Daily Life

Had a very peaceful day today.

All three kids were doing a wonderful job of entertaining themselves constructively. All three impressed me.

The last several weeks have been challenging because the kids seem to be working as a team to keep me short shrift on sleep.

I’ve been very unproductive. Or, less productive than I imagine I’d be with more rest.

Everything I’m doing is productive in it’s own way (like researching homeschooling methods–I’ll have to choose something eventually), but the volume of what I’m doing is not large enough to prevent a backlog.


I’ve had people ask me if I think “Monsters Inc.” is what made Natasha afraid of (complaining about) monsters. I say no, not on its own, because “monsters” is apparently a developmental thing that kicks in around age-three.  I’m not sure what to call it really, just that a friend’s pediatrician was giving her advice for dealing with her son’s freak-outs, and his treating it as normal.

I’ve heard a couple creative ways to get rid of monsters.

  • The Ped recommended keeping a spray bottle in the bedroom and calling it monster spray– making the monsters disappear, or whatever you want say is happening.
  • A book brought to my SCBWI meeting last month (Too Many Monsters) points out that grown-up can’t see monsters, but helps a kid find a noise the monsters will want to get away from.
  • This method was considered superior than the first one because it had the kid solving the monster problem

The problem with both of these, Jay and I were discussing this last night, is that they both agree with the child that monsters are present.

Sometimes I think a child’s cries of monsters really could be the Enemy tormenting the poor kid. That is something I (by the grace of God and the power of Jesus) don’t have to put up with.

The line I’ve used for months is simply, “Mama doesn’t allow monsters in this house.” Sometimes I’ll add, “Jesus keeps them out. He’s stronger than any monster.” I remember at least once talking about what Natasha can say to a monster if she sees it.

Last night she used it. Continue reading

Applicable Bible Verses

I mentioned in another post the first verses we taught our girls and how they responded.

We’ve begun a new round (and type) of memorization recently.

After a hiatus (where we did no verses at all), Natasha began responding very well to working on her Sunday School verse at bedtime. I like that verse very much, but I was beginning to think about how we explain verses to little kids.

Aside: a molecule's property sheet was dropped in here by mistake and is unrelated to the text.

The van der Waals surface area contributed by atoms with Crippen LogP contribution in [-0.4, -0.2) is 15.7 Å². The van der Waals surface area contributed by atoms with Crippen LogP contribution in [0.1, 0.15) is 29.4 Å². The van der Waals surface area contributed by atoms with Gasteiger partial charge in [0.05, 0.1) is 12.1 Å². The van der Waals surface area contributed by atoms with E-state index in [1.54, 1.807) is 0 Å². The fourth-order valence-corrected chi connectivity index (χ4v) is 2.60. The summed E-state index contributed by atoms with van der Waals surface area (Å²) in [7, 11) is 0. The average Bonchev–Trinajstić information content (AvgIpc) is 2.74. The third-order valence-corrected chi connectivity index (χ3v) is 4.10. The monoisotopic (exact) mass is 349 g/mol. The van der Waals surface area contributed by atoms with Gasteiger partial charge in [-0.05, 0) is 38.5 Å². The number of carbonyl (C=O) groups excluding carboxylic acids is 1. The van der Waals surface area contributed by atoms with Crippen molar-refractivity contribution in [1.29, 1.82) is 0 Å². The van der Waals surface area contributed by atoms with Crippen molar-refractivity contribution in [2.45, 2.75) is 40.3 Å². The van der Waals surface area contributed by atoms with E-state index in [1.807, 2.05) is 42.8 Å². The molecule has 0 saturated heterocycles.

Then I started wondering about the application bit of it. That led me to look for verses that have immediate applicability at the age they are now.

When Natasha made the connection between her song (“Lift up Your Countenance”) and what she saw (a fussy sister), that was her first instance of extracting application (or at least, relation) from words she’d memorized.

So in an effort to replicate that type of experience, I made a “set” of verses, distinguished by color, and printed out several pages and hung them around the house:

Hebrews 12:11

No discipline seems enjoyable at the time, but painful. Later on, however, it yields the fruit of peace and righteousness to those who have been trained by it.

Psalm 139:14

I praise you because I am fearfully and wonderfully made;
your works are wonderful,
I know that full well.


Ephesians 4:29

No rotten talk should come from your mouth, but only what is good for the building up of someone in need, in order to give grace to those who hear.

I love the attitude of Psalm 139:14. I also like the concrete elements of Hebrews 12:11 and Ephesians 4:29.

Tonight Jay came in as we were practicing “the pink one,” and joined in. Immediately the tenor of the whole exercise changed. We did the verse as a family, several times, and then Natasha volunteered (for the first time) to say it on her own. There was much giggling, fun and encouragement as Natasha worked her way from beginning to end.

We gave her a word when she got stuck, and encouraged Melody to prompt from her few memorized phrases. It was the family-ist recitation time I can remember. Melody took a shot at it too.

And, if you’ve never heard a 2-year-old say things like “enjoyable,” “Later on, however,” and, “peace and righteousness,” you’ve really got to try and coax those out of her sometime. It was pretty great. The girls were so jazzed by their success they requested (and we practiced) the other two for a while also.

Playing in the car

Last night we put the kids in the car so I could help Jay with the machine and still not leave the kids unsupervised in the house. The girls very decided on a important activity.

We’re on our way to the store
What for?
We need… eggs.
Oh. Eggs?
Eggs for the chickens. (conserned voice) They’re very hungry. Well–see ya, we’re off to the store!
(Pretend driving away.)